It’s riskier to work in retail than on America’s factory floors

Department store
A man with a large shopping bag walks past a department store in Brooklyn the day after Thanksgiving. The holiday shopping season, and the extended hours that come with it, are taking a toll on America’s retail workers.
(Associated Press)

The holiday shopping season and the extended hours that come with it are taking a toll on America’s retail workers.

Employees at shopping malls and other outlets in 2018 were more likely to get sick or injured than in the previous year, making it the only U.S. industry with a meaningful uptick. The increase means retail-store workers are now worse off than those working in the manufacturing sector. According to the Bureau of Labor Statistics, 3.5 of every 100 retail workers suffered an illness or injury last year, up from 3.3 in 2017 and compared with 3.4 in manufacturing.

The uptick in nonfatal injuries, such as sprains, tears, general soreness and overexertion, comes amid forecasts for a record holiday shopping season. It could also mean higher costs for companies if employees require time off or are successful in an injury claim.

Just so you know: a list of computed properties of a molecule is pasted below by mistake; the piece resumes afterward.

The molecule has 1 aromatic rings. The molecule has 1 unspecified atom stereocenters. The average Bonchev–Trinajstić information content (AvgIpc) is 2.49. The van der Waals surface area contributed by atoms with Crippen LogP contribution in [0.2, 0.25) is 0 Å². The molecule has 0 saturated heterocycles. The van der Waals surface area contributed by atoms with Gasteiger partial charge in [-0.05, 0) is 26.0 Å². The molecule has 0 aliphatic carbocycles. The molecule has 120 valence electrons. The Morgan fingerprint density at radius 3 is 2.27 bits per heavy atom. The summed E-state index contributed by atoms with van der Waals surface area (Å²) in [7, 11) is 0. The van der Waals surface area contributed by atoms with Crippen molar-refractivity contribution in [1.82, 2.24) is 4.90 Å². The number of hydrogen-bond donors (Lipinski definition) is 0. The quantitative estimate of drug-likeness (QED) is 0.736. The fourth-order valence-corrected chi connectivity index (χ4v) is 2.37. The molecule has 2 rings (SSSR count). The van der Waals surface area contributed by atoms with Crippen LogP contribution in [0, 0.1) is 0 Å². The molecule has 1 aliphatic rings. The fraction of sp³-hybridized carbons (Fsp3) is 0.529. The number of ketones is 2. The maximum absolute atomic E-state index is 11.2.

Some of the riskiest stores to work in include those selling home furnishings, used merchandise and building materials, as well as tire dealers and supercenters. Injuries and illnesses at each of those also increased in 2018 from the previous year. The most precarious are pet supply stores, where about seven in 100 employees experience nonfatal injuries, according to the data.

The top reported issues by retail workers are sprains and strains, although those declined from 2017, while there were increases in general soreness and pain, contusions, lacerations and fractures.

Overall, other industries continue to top the list. Those in farming have the highest incidence of illness and injury (about five per 100 people), followed by transportation and warehousing, which includes logistics and delivery centers for online retailers.